Researchers find that lipid accumulation in the brain may be an early sign of Parkinson's disease

April 29, 2018, McLean Hospital
Dr. Penny Hallett, Co-Director of the Neuroregeneration Institute at McLean Hospital, and Assistant Professor Harvard Medical School. Credit: McLean Hospital

A collaborative team of researchers at McLean Hospital, a Harvard Medical School affiliate, and Oxford University has found that elevated levels of certain types of lipids (fat molecules) in the brain may be an early sign of Parkinson's disease (PD). This finding could have significant implications for identifying patients who may be at risk for developing PD and for the early treatment of the disease. The detailed findings are available in the April 29 online edition of Neurobiology of Aging.

Parkinson's disease is a degenerative, progressive disorder characterized by the dramatic reduction of nerve cells, particularly dopamine neurons that are involved in movement initiation, in an area of the brain called the substantia nigra. For many years now, the loss of these nerve cells has been attributed to the toxic accumulation of the protein alpha-synuclein. In the past 15 years, however, researchers have been studying an interesting relationship between the risk of developing PD and a group of disorders called lysosomal storage diseases—particularly Gaucher disease, which is caused by mutations that lead to loss of function in the glucocerebrosidase (GBA) gene.

The GBA gene normally produces an enzyme that breaks down lipids, but in the childhood disorder Gaucher disease, a near total lack of this enzyme activity leads to massive and usually fatal elevations of lipids inside cells. Notably, people who do not develop Gaucher disease, but are carriers of one defective gene copy, have a 7 to 10-fold risk of developing PD with age.

"This means that accumulation may also be important in PD, and scientists at the Neuroregeneration Research Institute at McLean Hospital have previously shown that there is an elevation of a class of lipids, called glycosphingolipids, in the of patients with PD," said Ole Isacson, MD, PhD, professor of Neurology and Neuroscience at Harvard Medical School, co-director of the Neuroregeneration Research Institute at McLean Hospital, and co-senior author of the study.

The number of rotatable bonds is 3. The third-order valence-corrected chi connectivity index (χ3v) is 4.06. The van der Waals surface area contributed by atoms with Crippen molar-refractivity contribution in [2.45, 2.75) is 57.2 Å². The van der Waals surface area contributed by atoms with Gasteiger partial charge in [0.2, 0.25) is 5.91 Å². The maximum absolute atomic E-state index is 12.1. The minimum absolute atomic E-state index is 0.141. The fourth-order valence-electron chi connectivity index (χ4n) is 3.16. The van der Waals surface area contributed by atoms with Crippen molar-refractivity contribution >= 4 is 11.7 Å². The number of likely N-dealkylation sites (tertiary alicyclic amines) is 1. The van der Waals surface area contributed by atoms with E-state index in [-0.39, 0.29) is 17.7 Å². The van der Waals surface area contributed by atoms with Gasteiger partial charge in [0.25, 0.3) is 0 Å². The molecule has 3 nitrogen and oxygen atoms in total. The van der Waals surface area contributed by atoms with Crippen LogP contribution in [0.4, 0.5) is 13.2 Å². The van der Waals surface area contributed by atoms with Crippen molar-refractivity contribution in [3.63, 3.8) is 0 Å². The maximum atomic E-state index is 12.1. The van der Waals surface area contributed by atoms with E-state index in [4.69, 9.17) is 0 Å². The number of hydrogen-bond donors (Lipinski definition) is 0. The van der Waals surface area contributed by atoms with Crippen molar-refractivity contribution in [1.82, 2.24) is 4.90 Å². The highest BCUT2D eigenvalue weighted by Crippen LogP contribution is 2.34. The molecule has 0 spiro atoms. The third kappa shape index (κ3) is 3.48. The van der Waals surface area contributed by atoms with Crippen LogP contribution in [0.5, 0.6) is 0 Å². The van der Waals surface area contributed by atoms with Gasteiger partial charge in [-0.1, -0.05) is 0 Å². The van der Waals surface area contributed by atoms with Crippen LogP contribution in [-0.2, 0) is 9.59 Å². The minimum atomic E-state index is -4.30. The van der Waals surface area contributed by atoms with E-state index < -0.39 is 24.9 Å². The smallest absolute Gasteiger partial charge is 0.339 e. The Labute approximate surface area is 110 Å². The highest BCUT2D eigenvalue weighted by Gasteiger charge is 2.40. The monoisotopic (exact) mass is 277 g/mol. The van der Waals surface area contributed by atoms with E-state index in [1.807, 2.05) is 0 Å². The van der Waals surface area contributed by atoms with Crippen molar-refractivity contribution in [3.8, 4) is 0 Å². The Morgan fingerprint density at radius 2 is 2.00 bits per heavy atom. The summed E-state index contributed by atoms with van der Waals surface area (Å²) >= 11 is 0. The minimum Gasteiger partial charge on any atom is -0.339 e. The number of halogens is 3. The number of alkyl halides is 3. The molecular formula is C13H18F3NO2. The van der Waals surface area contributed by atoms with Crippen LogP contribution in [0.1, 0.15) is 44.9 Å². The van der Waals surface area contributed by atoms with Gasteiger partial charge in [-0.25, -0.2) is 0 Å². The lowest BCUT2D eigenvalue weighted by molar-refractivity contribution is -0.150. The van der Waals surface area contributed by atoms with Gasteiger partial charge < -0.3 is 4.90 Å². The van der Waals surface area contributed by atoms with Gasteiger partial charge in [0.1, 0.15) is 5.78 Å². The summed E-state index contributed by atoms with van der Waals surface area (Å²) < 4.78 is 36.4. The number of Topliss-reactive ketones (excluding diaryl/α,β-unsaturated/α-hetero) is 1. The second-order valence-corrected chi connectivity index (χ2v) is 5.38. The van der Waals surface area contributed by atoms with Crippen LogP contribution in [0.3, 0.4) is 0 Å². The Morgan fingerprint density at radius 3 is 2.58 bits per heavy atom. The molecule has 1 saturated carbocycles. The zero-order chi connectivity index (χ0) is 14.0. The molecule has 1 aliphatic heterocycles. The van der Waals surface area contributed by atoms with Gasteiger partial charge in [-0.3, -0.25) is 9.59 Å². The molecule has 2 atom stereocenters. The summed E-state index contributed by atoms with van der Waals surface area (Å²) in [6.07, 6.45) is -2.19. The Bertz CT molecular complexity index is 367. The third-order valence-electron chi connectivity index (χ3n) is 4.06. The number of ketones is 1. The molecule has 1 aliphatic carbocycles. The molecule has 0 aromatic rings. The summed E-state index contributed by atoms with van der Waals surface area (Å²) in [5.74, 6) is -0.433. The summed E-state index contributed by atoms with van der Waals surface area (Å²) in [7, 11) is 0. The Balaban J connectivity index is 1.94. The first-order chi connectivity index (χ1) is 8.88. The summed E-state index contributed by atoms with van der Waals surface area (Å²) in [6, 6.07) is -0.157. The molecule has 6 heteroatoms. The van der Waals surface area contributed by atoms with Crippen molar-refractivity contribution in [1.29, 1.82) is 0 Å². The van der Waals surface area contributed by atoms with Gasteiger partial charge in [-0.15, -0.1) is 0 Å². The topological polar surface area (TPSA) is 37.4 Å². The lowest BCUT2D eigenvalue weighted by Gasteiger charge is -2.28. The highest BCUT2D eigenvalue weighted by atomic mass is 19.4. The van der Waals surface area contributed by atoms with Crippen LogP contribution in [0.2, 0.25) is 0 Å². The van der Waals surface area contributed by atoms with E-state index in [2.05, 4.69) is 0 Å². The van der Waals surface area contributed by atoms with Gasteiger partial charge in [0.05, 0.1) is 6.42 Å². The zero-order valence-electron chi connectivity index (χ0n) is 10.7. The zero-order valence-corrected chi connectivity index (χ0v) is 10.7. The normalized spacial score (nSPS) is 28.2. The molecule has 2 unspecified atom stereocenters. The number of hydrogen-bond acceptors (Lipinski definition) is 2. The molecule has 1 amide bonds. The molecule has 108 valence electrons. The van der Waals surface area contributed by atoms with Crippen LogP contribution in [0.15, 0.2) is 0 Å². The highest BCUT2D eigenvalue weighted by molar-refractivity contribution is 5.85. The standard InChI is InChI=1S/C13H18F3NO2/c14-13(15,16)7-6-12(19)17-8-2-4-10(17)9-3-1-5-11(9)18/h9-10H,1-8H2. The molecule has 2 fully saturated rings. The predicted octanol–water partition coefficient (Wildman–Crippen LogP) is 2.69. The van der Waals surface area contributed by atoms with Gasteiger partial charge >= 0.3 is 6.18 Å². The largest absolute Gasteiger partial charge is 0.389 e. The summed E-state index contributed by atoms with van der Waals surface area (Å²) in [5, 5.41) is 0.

Since aging is the most significant risk factor for developing PD, teams from McLean Hospital and the University of Oxford laboratory of Professor Frances M. Platt, PhD, FMedSci, collaborated to measure the levels of glycosphingolipids in the aging brain, using young and old mice. They found that the same glycosphingolipids that are increased in the brains of Parkinson's disease patients are also elevated in the brains of aging mice. These findings show that both genetics (GBA gene mutation) and aging can cause the same lipid elevations in the brain that are demonstrated in Parkinson's disease pathology.

"These results lead to a new hypothesis that lipid alterations may create a number of problems inside nerve cells in degenerative aging and Parkinson's disease, and that these changes may precede some of the more obvious hallmarks of Parkinson's disease, such as protein aggregates," said Penny Hallett, PhD, study lead author and co-director of McLean's Neuroregeneration Research Institute. "This potentially provides an opportunity to treat lipid changes early on in Parkinson's and protect from dying, as well as the chance to use the lipid levels as biomarkers for patients at risk."

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